A full liquid diet includes liquids or foods that are liquid at room temperature. Liquids are easier to swallow and digest than solid foods. A full liquid diet allows you to have a variety of liquids for better nutrition than limited liquid diets. This diet may be recommended:
- To help prepare for a test or procedure
- To help recover from a surgery
- If you are having trouble swallowing or chewing
It is important to avoid solid foods to prevent inaccurate test results or delayed recovery.
You can eat anything that is liquid or liquid at room temperature for example:
- Milk, soy milk, eggnog
- Fruit juices without pulp, strained vegetable juice
- Sodas, tea or coffee
- Plain ice cream, frozen yogurt, sherbet, or popsicles
- Yogurt without fruit pieces
- Liquid supplement drinks or instant breakfast powders
- Soup broths (cream soups can be strained but soups should not have solids)
- Sugar, honey, and syrups
- Butter, margarine, oil, cream, sour cream
- Custard, pudding
Talk to your doctor or dietitian if some of the following may be allowed in limited amounts:
- Cooked cereals
- Strained meats—baby food
- Potatoes pureed in soup
Foods to Avoid
Avoid any solid foods including:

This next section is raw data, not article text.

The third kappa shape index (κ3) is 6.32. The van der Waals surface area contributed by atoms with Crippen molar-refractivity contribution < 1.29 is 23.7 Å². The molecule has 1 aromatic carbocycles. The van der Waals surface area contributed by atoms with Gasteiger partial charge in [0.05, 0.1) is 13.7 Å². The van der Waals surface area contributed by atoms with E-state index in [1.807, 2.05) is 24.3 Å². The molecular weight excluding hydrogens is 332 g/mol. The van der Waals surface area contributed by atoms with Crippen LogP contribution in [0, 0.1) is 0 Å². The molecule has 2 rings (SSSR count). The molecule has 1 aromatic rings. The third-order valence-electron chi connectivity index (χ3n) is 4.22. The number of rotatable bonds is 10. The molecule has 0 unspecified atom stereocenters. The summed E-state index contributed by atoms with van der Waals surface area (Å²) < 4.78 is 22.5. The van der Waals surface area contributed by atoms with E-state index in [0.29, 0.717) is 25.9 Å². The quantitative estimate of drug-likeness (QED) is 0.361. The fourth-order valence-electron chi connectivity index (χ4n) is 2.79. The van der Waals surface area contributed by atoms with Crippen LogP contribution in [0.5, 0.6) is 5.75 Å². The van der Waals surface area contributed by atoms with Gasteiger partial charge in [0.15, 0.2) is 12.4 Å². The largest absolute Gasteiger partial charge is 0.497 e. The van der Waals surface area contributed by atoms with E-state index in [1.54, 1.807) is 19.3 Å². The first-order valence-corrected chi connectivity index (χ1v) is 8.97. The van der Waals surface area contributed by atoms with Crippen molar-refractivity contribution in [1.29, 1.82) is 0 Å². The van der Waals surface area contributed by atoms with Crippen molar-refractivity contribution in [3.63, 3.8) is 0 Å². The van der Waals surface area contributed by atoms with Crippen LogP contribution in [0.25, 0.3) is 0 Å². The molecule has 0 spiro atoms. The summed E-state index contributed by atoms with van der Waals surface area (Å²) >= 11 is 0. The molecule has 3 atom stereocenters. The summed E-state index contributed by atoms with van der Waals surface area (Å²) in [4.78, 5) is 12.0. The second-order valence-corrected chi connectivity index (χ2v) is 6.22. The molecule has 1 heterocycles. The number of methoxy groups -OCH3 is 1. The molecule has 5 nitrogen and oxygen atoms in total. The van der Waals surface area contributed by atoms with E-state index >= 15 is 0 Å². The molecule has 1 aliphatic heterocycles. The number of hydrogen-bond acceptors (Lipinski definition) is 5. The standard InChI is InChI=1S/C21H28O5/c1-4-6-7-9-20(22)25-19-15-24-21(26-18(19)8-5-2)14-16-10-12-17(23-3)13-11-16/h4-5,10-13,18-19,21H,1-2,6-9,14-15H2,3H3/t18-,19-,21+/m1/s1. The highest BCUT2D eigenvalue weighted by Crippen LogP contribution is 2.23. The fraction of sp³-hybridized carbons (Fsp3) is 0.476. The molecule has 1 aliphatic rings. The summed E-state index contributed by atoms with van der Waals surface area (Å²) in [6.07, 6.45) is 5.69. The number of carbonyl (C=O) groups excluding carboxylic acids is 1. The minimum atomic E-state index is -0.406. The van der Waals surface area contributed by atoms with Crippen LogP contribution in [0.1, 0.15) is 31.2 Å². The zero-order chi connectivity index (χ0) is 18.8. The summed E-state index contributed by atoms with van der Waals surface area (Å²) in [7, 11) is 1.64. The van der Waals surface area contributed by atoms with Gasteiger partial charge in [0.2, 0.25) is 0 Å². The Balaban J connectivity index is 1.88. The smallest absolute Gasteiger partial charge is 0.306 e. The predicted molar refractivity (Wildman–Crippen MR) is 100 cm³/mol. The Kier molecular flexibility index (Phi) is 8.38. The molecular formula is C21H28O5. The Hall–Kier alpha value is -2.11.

- Mashed foods like mashed potatoes
- Raw or cooked vegetables
- Fruits (fresh or canned)
- Meat or cereal not approved by your doctor or dietitian
- Ice cream or other liquid foods with solids in them like nuts or chocolate pieces
Most will only spend a short time on this diet. If this is a long-term diet, you may need to increase your calorie intake. Some steps to help increase your calories on a liquid diet:
- Add breakfast powder to milk, pudding, custards, and milkshakes
- Add strained meats (consistency of baby food) to broths—check with your doctor or dietitian before adding meat
- Add butter or margarine to hot soups
- Add sugar or syrup to beverages
You may also meet with a dietitian to plan meals for balanced nutrition while you are on this diet.
Full Liquid Diet. Fairview Medical Center website. Available at: http://www.fairview.org/healthlibrary/Article/116747EN. Accessed August 8, 2013.
Full liquid diet. University of Pittsburgh Medical Center website. Available at: http://www.upmc.com/patients-visitors/education/nutrition/Pages/full-liquid-diet-facts.aspx. Accessed August 8, 2013.
Modified diet: Full Liquid Diet. University of Wisconsin Madison School of Medicine and Public Health website. Available at: http:// http://www.uwhealth.org/healthfacts/B_EXTRANET_HEALTH_INFORMATION-FlexMember-Show_Public_HFFY_1125410056099.html. Updated November 12, 2012. Accessed August 8, 2013.
Last reviewed November 2013 by Michael Woods, MD
Please be aware that this information is provided to supplement the care provided by your physician. It is neither intended nor implied to be a substitute for professional medical advice. CALL YOUR HEALTHCARE PROVIDER IMMEDIATELY IF YOU THINK YOU MAY HAVE A MEDICAL EMERGENCY. Always seek the advice of your physician or other qualified health provider prior to starting any new treatment or with any questions you may have regarding a medical condition.
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